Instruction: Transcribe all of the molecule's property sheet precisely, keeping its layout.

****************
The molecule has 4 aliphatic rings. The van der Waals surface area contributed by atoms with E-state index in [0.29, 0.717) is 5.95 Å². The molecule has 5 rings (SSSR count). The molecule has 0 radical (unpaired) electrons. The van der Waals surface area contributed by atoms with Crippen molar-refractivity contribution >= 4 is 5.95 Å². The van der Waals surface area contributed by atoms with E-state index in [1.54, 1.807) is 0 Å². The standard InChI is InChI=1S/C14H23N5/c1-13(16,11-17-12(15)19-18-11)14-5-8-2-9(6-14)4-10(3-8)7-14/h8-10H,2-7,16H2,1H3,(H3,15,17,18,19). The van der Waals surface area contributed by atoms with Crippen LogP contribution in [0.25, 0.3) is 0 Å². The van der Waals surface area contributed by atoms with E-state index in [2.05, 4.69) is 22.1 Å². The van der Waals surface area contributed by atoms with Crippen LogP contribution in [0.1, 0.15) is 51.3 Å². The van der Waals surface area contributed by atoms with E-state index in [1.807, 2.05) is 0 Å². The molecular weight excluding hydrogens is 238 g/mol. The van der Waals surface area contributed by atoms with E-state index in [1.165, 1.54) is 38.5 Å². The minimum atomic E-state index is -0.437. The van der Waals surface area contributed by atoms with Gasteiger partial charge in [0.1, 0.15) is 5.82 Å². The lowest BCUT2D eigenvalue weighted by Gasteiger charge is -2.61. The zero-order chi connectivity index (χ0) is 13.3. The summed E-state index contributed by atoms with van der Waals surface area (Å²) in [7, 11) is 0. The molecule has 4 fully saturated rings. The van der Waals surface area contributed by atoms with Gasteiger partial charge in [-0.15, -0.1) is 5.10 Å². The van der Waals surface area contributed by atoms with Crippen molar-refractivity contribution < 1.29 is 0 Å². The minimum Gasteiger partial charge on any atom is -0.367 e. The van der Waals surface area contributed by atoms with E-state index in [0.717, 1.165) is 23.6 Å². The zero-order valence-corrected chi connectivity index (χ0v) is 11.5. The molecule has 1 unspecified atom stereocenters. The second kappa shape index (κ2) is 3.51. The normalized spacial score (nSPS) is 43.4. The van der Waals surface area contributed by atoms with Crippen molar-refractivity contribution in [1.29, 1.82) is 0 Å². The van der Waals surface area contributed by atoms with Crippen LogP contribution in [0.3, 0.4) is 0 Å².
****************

The molecule has 4 aliphatic rings. The van der Waals surface area contributed by atoms with E-state index in [0.29, 0.717) is 5.95 Å². The molecule has 5 rings (SSSR count). The molecule has 0 radical (unpaired) electrons. The van der Waals surface area contributed by atoms with Crippen molar-refractivity contribution >= 4 is 5.95 Å². The van der Waals surface area contributed by atoms with E-state index in [1.54, 1.807) is 0 Å². The standard InChI is InChI=1S/C14H23N5/c1-13(16,11-17-12(15)19-18-11)14-5-8-2-9(6-14)4-10(3-8)7-14/h8-10H,2-7,16H2,1H3,(H3,15,17,18,19). The van der Waals surface area contributed by atoms with Crippen LogP contribution in [0.25, 0.3) is 0 Å². The van der Waals surface area contributed by atoms with E-state index in [2.05, 4.69) is 22.1 Å². The van der Waals surface area contributed by atoms with Crippen LogP contribution in [0.1, 0.15) is 51.3 Å². The van der Waals surface area contributed by atoms with E-state index in [1.807, 2.05) is 0 Å². The molecular weight excluding hydrogens is 238 g/mol. The van der Waals surface area contributed by atoms with E-state index in [1.165, 1.54) is 38.5 Å². The minimum atomic E-state index is -0.437. The van der Waals surface area contributed by atoms with Gasteiger partial charge in [0.1, 0.15) is 5.82 Å². The lowest BCUT2D eigenvalue weighted by Gasteiger charge is -2.61. The zero-order chi connectivity index (χ0) is 13.3. The summed E-state index contributed by atoms with van der Waals surface area (Å²) in [7, 11) is 0. The molecule has 4 fully saturated rings. The van der Waals surface area contributed by atoms with Gasteiger partial charge in [-0.15, -0.1) is 5.10 Å². The van der Waals surface area contributed by atoms with Crippen molar-refractivity contribution < 1.29 is 0 Å². The minimum Gasteiger partial charge on any atom is -0.367 e. The van der Waals surface area contributed by atoms with E-state index in [0.717, 1.165) is 23.6 Å². The zero-order valence-corrected chi connectivity index (χ0v) is 11.5. The molecule has 1 unspecified atom stereocenters. The second kappa shape index (κ2) is 3.51. The normalized spacial score (nSPS) is 43.4. The van der Waals surface area contributed by atoms with Crippen molar-refractivity contribution in [1.29, 1.82) is 0 Å². The van der Waals surface area contributed by atoms with Crippen LogP contribution in [0.3, 0.4) is 0 Å².